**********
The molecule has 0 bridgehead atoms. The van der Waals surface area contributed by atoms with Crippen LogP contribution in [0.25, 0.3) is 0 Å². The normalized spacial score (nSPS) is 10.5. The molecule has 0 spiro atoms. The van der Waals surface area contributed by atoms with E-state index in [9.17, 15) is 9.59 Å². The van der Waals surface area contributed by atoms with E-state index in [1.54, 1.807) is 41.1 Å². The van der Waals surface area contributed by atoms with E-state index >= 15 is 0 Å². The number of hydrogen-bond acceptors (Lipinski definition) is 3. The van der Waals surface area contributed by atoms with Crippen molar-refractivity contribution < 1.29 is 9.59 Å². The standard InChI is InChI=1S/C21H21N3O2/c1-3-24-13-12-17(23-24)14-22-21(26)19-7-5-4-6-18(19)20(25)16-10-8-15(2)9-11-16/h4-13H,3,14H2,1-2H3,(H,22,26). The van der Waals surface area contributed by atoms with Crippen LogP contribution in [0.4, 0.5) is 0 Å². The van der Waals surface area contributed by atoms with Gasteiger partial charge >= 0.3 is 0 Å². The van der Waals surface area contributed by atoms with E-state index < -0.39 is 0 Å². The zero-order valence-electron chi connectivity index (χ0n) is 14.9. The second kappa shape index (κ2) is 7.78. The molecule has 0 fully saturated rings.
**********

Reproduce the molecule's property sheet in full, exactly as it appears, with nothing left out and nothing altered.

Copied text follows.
The molecule has 0 bridgehead atoms. The van der Waals surface area contributed by atoms with Crippen LogP contribution in [0.25, 0.3) is 0 Å². The normalized spacial score (nSPS) is 10.5. The molecule has 0 spiro atoms. The van der Waals surface area contributed by atoms with E-state index in [9.17, 15) is 9.59 Å². The van der Waals surface area contributed by atoms with E-state index in [1.54, 1.807) is 41.1 Å². The van der Waals surface area contributed by atoms with E-state index >= 15 is 0 Å². The number of hydrogen-bond acceptors (Lipinski definition) is 3. The van der Waals surface area contributed by atoms with Crippen molar-refractivity contribution < 1.29 is 9.59 Å². The standard InChI is InChI=1S/C21H21N3O2/c1-3-24-13-12-17(23-24)14-22-21(26)19-7-5-4-6-18(19)20(25)16-10-8-15(2)9-11-16/h4-13H,3,14H2,1-2H3,(H,22,26). The van der Waals surface area contributed by atoms with Crippen LogP contribution in [0.4, 0.5) is 0 Å². The van der Waals surface area contributed by atoms with Gasteiger partial charge >= 0.3 is 0 Å². The van der Waals surface area contributed by atoms with E-state index < -0.39 is 0 Å². The zero-order valence-electron chi connectivity index (χ0n) is 14.9. The second kappa shape index (κ2) is 7.78. The molecule has 0 fully saturated rings.